I have good reasons for selling my books and magazines, and reasons which have nothing to do with making money. I am sure I have given away more books than most people have, especially in my younger days, but as years increased, and my wisdom began to keep pace with my zeal, I realized that unless we are extremely careful to whom we give them, to give a book away is nearly the same thing as to throw it away. It will probably not be read. Few in our day are serious readers, and those who are will usually wish to choose their own books. I really cannot afford to give away many books, but if I could, I would not judge it wise to do so. If a person is willing to pay money for a book or magazine, this tells me that he actually wants it, and will probably read it.

But such reasons go for nothing with those who stand on “Sell it not.” They will contend that all such arguments are just carnal reason, and disobedience besides. Very well, then, let us meet them on their own ground. The plain fact is, the hyperspiritual are always as inconsistent as they are shallow. They never know what the issues are, and arrive at their mistaken notions by exalting certain texts of the Bible at the expense of other texts equally explicit. In the present instance, the matter is worse still, for in fact they exalt one half of the text at the expense of the other half. It must be perfectly plain to anyone who thinks about this text that it has nothing to do with money. If it has any relationship whatsoever to literal buying or selling, or any exchange of money, then it stands in direct contradiction to itself. If “Sell it not,” means sell it not for money, then “Buy the truth” must mean buy it for money. And thus in every last instance the seller must sin in order that the buyer may obey. The man who refuses to buy a book from me, lest he contribute to my delinquency in selling it, is himself disobeying this Scripture by refusing to buy it. “Buy the truth,” the text commands, but he must sin against this plain command of God, in order to keep me from the sin of selling it. Either that, or the seller must sin in order that the buyer might obey. Here we behold the usual inconsistency, and the usual shallow thinking, of hyperspirituality.

But there is more. I think that in this we see also the usual pride of hyperspirituality. If it were half as concerned about its own sins as it is with the deficiencies of others, methinks it would soon discover that, on its own ground, to decline to buy the truth for money is as great a sin against this text as it is to sell it for money. The text says plainly and explicitly, “Buy the truth.” But these folks never perceive this, but go on year after year judging and chiding the carnal man who sells the truth, and living themselves the whole time in direct disobedience to the plain command of the same text, to “Buy the truth.”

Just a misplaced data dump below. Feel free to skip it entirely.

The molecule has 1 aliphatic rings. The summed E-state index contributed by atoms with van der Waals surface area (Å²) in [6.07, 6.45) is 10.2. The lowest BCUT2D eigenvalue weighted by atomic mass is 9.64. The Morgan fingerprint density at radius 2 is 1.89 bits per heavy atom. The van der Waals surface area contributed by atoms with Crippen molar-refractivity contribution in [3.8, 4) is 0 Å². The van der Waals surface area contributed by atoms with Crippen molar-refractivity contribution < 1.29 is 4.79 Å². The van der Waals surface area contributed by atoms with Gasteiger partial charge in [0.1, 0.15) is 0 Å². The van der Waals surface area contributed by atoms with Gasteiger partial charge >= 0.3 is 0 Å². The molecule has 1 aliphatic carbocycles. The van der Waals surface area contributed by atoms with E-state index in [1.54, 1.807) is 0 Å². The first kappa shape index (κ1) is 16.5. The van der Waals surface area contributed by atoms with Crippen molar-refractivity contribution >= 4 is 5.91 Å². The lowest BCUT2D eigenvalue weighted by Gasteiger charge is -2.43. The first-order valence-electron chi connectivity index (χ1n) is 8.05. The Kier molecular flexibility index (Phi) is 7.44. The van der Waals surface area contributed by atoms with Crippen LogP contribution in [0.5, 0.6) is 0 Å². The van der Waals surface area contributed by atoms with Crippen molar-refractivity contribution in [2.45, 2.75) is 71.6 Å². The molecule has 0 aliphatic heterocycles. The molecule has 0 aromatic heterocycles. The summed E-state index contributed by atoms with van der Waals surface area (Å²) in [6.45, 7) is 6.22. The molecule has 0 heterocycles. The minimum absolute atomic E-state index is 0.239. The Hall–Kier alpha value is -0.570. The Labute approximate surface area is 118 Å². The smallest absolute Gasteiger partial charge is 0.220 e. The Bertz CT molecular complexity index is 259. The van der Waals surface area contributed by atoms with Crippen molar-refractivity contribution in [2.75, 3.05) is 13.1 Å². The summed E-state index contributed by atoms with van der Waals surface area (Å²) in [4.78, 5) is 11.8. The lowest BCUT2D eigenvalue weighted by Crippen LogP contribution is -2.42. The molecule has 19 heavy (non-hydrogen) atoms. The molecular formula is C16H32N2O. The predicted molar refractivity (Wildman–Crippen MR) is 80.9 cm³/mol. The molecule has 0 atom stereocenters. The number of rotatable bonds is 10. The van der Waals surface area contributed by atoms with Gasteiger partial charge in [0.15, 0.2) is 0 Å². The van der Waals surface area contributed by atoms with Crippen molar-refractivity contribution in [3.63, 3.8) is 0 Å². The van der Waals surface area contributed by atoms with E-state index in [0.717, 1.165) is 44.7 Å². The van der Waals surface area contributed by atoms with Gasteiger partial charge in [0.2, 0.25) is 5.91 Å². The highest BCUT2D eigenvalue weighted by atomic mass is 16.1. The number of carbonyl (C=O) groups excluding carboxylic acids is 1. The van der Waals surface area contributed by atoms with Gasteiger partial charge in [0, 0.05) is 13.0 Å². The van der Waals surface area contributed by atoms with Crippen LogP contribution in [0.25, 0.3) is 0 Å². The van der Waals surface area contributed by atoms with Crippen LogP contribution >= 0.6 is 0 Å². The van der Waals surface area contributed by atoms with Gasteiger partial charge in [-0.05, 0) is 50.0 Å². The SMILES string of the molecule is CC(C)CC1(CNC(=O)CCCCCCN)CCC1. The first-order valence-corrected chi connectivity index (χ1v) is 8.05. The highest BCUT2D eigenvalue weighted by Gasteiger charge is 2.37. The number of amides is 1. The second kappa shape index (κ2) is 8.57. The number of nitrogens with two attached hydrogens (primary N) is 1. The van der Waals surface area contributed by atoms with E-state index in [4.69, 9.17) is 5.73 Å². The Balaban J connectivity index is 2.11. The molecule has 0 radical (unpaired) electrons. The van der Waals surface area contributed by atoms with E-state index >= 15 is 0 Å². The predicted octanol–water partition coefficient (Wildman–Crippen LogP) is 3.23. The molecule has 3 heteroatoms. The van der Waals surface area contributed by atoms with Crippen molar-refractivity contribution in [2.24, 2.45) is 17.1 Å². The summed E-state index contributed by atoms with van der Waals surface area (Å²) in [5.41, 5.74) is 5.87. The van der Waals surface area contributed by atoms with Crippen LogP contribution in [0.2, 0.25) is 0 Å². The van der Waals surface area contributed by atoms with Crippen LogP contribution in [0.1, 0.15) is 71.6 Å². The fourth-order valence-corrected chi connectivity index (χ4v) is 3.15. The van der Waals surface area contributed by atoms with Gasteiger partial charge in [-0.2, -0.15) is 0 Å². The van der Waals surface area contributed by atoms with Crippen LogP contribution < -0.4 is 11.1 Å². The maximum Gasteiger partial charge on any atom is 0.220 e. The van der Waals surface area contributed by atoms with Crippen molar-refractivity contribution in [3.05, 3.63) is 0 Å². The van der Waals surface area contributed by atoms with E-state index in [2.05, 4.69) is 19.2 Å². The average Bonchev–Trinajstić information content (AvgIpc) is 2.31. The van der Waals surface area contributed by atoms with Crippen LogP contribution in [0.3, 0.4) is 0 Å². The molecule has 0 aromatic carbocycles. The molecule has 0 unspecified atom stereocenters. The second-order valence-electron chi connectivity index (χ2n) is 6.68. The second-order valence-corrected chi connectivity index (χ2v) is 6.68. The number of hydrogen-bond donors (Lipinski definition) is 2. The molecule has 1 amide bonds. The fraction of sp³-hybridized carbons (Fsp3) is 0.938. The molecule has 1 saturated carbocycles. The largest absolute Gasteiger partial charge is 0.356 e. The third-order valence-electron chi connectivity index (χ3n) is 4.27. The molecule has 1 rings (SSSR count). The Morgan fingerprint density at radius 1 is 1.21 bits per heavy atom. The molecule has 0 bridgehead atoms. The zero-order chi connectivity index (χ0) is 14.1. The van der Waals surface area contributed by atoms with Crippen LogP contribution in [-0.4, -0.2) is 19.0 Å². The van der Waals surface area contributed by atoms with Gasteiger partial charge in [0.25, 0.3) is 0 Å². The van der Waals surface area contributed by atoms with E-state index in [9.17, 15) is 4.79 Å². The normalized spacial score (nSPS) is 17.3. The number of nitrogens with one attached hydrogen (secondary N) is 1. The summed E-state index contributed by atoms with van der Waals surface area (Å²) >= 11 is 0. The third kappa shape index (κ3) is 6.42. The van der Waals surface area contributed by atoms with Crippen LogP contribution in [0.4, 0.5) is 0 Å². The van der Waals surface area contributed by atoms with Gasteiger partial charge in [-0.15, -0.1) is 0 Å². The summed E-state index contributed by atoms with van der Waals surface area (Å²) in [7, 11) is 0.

But the above considerations must make it perfectly plain that the text has nothing directly to do with money, though indirectly it may. Its plain meaning is to obtain the truth, to secure the truth, at any expense. Buy it----for there is no question but that it will cost you something. It may cost you friends, position, money, travel, labor, study, seeking, searching, tears, reproach. Let none of this deter you. Whatever its cost, buy it. And having done so, “sell it not.” Hold it fast, nor part with it for any consideration under heaven. Hold it as priceless, “not for sale,” not for love, nor money, nor ease, nor pleasure, nor promotion, nor peace, nor rest, nor friendship. “Sell it not” for the pastorate of a wealthy church. “Sell it not” for a position on the faculty of a prestigious school of theology. “Sell it not” for the esteem of the denominational leaders. “Sell it not” for the love of a beautiful woman. “Sell it not” for peace in your household. “Sell it not” for any worldly advantage, for any earthly pleasure.

This is the plain meaning of the text. It speaks nothing, except only incidentally, of the buying or selling of the paper and ink with which the truth is printed, but of the truth itself. To be sure, some part of the expense of buying the truth will likely be to buy the books which contain it, but the text speaks not of this, but of the truth itself.

So John Wesley writes in his Explanatory Notes on the Old Testament,

“Buy----Purchase it upon any terms, spare no pains or cost.”

“Sell it not----Do not forsake it for any worldly advantage.”

Adam Clarke likewise,

“Buy the truth] Acquire the knowledge of God at all events; and in order to do this, too much pains, industry, and labour cannot be expended.

“And sell it not] When once acquired, let no consideration deprive thee of it. Cleave to and guard it, even at the risk of life.”

And Matthew Henry at more length,